For a discussion of notable events in the senior loan and high-yield market as well as an outlook for the future, click here to read the whole report.

Posted on Thursday, April 30, 2015 @ 2:43 PM • Post Link Share: 
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  First Quarter 2015 CEF Review
Posted Under: CEFs
The first quarter of 2015 was a decent one for diversified closed-end fund (CEF) investors with the average fund up 2.03%. The continued decline in global interest rates was particularly beneficial to fixed-income CEFs which were up 3.04% for the quarter. While it was a volatile quarter for equities (particularly U.S. equities), the average equity CEF still managed to achieve a gain of 0.44% for the first three months of the year, although domestic equity CEFs were lower by 0.43%.
Leveraged municipal CEFs had a strong quarter (up 3.08%). As I wrote on 1/26/20151, given our Economic Team's forecast that both short- and long-term interest rates could begin to slowly rise this year, I prefer investors focus more on non-levered municipal CEFs (which tend to have less duration risk than leveraged municipal CEFs), while still providing attractive tax-free income as well as important balance in a portfolio. Non-leveraged municipal CEFs also had a strong first quarter of 2015, up 2.87%.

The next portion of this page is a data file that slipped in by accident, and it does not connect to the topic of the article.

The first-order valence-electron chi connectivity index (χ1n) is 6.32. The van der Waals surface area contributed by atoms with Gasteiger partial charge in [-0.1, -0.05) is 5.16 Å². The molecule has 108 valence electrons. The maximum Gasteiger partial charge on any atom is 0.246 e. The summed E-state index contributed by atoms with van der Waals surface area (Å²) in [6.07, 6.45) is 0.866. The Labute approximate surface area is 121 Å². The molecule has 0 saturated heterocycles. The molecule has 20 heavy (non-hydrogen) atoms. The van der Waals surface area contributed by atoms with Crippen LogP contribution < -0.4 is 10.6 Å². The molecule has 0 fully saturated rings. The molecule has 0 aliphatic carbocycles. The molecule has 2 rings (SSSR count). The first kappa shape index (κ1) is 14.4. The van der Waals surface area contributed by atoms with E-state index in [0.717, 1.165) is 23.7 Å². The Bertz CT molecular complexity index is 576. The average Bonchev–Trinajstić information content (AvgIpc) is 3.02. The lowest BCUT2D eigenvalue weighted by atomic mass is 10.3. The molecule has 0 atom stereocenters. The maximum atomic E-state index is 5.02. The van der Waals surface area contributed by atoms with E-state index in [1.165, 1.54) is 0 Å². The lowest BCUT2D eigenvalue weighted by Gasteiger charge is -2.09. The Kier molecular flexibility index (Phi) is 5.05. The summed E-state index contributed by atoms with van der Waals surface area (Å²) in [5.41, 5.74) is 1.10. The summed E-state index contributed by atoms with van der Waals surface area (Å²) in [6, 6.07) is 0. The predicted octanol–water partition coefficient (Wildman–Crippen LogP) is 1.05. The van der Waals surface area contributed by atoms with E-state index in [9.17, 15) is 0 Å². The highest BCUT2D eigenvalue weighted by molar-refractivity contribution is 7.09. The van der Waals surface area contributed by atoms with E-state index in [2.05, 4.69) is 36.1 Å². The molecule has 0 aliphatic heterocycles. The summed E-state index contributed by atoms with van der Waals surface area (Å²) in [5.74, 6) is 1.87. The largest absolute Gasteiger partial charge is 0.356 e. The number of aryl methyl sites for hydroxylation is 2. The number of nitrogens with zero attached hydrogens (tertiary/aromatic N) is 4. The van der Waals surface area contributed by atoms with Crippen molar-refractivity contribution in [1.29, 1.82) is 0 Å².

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Posted on Tuesday, April 21, 2015 @ 12:51 PM • Post Link Share: 
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These posts were prepared by First Trust Advisors L. P., and reflect the current opinion of the authors. They are based upon sources and data believed to be accurate and reliable. Opinions and forward looking statements expressed are subject to change without notice. This information does not constitute a solicitation or an offer to buy or sell any security.
Search Posts

Senior Loan Closed-End Funds off to a Strong Start in 2015
Two Trillion Dollars and Counting…
Technology Dividends — A Missing Ingredient in Your Equity Income ETF
Fourth Quarter 2014 CEF Review
Senior Loan & High Yield Review – 4th Quarter 2014
Senior Loan & High Yield Quarterly Review
Early Thoughts on Tax-Loss Selling Season
Seeking Alpha with Biotechnology ETFs
Municipal Market Update - 2nd Quarter 2014
Senior Loan & High Yield Review - 2nd Quarter 2014